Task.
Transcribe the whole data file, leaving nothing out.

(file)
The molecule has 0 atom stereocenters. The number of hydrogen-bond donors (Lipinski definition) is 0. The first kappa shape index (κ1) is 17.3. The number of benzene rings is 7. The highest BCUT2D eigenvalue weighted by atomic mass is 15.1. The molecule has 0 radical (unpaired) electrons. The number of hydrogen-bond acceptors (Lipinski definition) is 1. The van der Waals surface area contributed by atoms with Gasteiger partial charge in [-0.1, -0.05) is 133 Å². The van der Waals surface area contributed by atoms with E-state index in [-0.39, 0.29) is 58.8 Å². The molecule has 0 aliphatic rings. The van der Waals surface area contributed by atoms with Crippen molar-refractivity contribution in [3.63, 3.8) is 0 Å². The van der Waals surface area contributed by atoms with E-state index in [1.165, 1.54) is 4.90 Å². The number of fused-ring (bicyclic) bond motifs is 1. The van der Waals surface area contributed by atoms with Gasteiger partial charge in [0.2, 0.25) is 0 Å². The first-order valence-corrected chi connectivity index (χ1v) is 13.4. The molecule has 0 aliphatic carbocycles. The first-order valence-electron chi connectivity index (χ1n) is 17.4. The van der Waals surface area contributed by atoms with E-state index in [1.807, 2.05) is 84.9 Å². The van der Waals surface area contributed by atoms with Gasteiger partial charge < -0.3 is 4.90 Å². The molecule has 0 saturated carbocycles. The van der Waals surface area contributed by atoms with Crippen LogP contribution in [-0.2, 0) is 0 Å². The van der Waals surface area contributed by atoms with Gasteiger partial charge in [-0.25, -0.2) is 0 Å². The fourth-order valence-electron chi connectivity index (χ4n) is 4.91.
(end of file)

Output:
The molecule has 0 atom stereocenters. The number of hydrogen-bond donors (Lipinski definition) is 0. The first kappa shape index (κ1) is 17.3. The number of benzene rings is 7. The highest BCUT2D eigenvalue weighted by atomic mass is 15.1. The molecule has 0 radical (unpaired) electrons. The number of hydrogen-bond acceptors (Lipinski definition) is 1. The van der Waals surface area contributed by atoms with Gasteiger partial charge in [-0.1, -0.05) is 133 Å². The van der Waals surface area contributed by atoms with E-state index in [-0.39, 0.29) is 58.8 Å². The molecule has 0 aliphatic rings. The van der Waals surface area contributed by atoms with Crippen molar-refractivity contribution in [3.63, 3.8) is 0 Å². The van der Waals surface area contributed by atoms with E-state index in [1.165, 1.54) is 4.90 Å². The number of fused-ring (bicyclic) bond motifs is 1. The van der Waals surface area contributed by atoms with Gasteiger partial charge in [0.2, 0.25) is 0 Å². The first-order valence-corrected chi connectivity index (χ1v) is 13.4. The molecule has 0 aliphatic carbocycles. The first-order valence-electron chi connectivity index (χ1n) is 17.4. The van der Waals surface area contributed by atoms with E-state index in [1.807, 2.05) is 84.9 Å². The van der Waals surface area contributed by atoms with Gasteiger partial charge < -0.3 is 4.90 Å². The molecule has 0 saturated carbocycles. The van der Waals surface area contributed by atoms with Crippen LogP contribution in [-0.2, 0) is 0 Å². The van der Waals surface area contributed by atoms with Gasteiger partial charge in [-0.25, -0.2) is 0 Å². The fourth-order valence-electron chi connectivity index (χ4n) is 4.91.